It is Week 17 in the NFL and postseason awards will be handed out soon. The MVP is up for grabs with Peyton Manning, Adrian Peterson, and Matt Ryan having career years. The Offensive Rookie of the Year is a toss up with three quarterbacks (RGIII, Andrew Luck, and Russell Wilson) possibly taking their teams […]
It is Week 17 in the NFL and postseason awards will be handed out soon. The MVP is up for grabs with Peyton Manning, Adrian Peterson, and Matt Ryan having career years. The Offensive Rookie of the Year is a toss up with three quarterbacks (RGIII, Andrew Luck, and Russell Wilson) possibly taking their teams to the playoffs. Oh, and toss in running backs Alfred Morris and Doug Martin as well. And the Comeback Player of the Year is easily down to Manning or Peterson based on their statistics fresh off of major surgeries.
But to me, Coach of the Year comes down to two candidates–and they were barely in the stadiums when their team kicked off. Put aside the Mike Smiths, Bill Belichicks, and Pete Carrolls of the NFL and you will find two coaches who are vital to their team’s success. Those coaches are Sean Payton of the New Orleans Saints and Chuck Pagano of the Indianapolis Colts.
As most of you know, neither of these coaches called plays this year while Sean Payton was suspended for the season due to the bounty scandal surrounding the Saints and Pagano was diagnosed with leukemia at the beginning of the season and forced to give up the head coach position due to health reasons. However, without the presence of these coaches, their teams had wildly different seasons than in 2011.
Last year, Sean Payton and the Saints went 13-3 eventually losing to the San Francisco 49ers in the Divisional Playoffs. This year, however, without the presence of Sean Payton (except for one brief time in a loge to watch Drew Brees break a long-standing Johnny Unitas record) they are a mere 7-8 and need a win against the Carolina Panthers to secure a .500 season. I am willing to bet if Payton had been on the sidelines calling plays the Saints would be in the playoffs and definitely would not have lost their first four games. For goodness sake they lost to the Kansas City Chiefs at home. That should not happen to a team that has become quite a powerhouse in the past few seasons. He may not be the Coach of the Year for his alleged actions, but just as Peyton Manning may have been the MVP last year when the Colts went 2-14 without him, Payton may be the Most Valuable Coach.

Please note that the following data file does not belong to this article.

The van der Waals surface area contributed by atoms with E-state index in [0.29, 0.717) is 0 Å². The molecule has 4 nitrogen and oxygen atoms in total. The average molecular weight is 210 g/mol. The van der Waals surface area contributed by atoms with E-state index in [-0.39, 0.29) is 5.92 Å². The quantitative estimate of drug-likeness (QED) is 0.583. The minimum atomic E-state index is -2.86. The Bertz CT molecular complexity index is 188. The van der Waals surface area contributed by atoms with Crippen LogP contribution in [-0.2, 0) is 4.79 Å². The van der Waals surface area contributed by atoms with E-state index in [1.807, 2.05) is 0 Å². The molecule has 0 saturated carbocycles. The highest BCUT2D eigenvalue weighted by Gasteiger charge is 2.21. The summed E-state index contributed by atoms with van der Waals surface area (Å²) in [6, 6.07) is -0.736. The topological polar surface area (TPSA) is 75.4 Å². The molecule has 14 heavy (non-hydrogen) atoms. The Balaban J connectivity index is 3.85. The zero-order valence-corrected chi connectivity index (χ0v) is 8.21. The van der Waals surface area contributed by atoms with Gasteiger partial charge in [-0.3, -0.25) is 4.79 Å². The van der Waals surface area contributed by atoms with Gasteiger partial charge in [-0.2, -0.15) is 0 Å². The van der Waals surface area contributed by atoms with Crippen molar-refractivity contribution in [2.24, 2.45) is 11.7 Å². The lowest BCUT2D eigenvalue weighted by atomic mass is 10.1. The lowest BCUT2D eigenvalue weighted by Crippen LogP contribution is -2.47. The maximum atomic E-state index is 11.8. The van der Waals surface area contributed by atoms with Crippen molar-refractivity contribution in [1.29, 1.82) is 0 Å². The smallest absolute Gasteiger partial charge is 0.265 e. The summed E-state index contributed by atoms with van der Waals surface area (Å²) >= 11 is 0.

Speaking of the Colts going 2-14, that record earned them the number one pick overall and the Stanford Cardinal, Andrew Luck. Chuck Pagano came into the Colts organization with a new franchise quarterback and an attitude of overcoming circumstances. Their biggest circumstance? They were not very good. But Chuck’s biggest circumstance? He was diagnosed with leukemia and had to hand the clipboard over to Bruce Arians. While Pagano was battling his illness Arians, Luck, and the Colts were fighting to turn the franchise around and make the playoffs. Well, last week they accomplished that feat. The Colts stand at 10-5, a full eight wins better than last season with one game left to play. They hold the fifth seed in the AFC playoffs. And they accomplished it all while their head coach fought for his life. Pagano may not have been game planning and making halftime adjustments, but you can be sure he was at least advising his staff in the right direction and more importantly motivating his players and coaches to ‘overcome circumstances.’
So maybe neither coach qualifies as coach of the year. But you can see how important they are to their team and franchise’s success. Pagano’s interim head coach, Arians, is undoubtedly in the running for Coach of the Year in my opinion. For Payton and Pagano, though, they can be proud of how much they truly mean to their respective teams.
Which coach means more to his team? Who is the Coach of the Year? Let me know in the comment section or on Twitter @Believelander.
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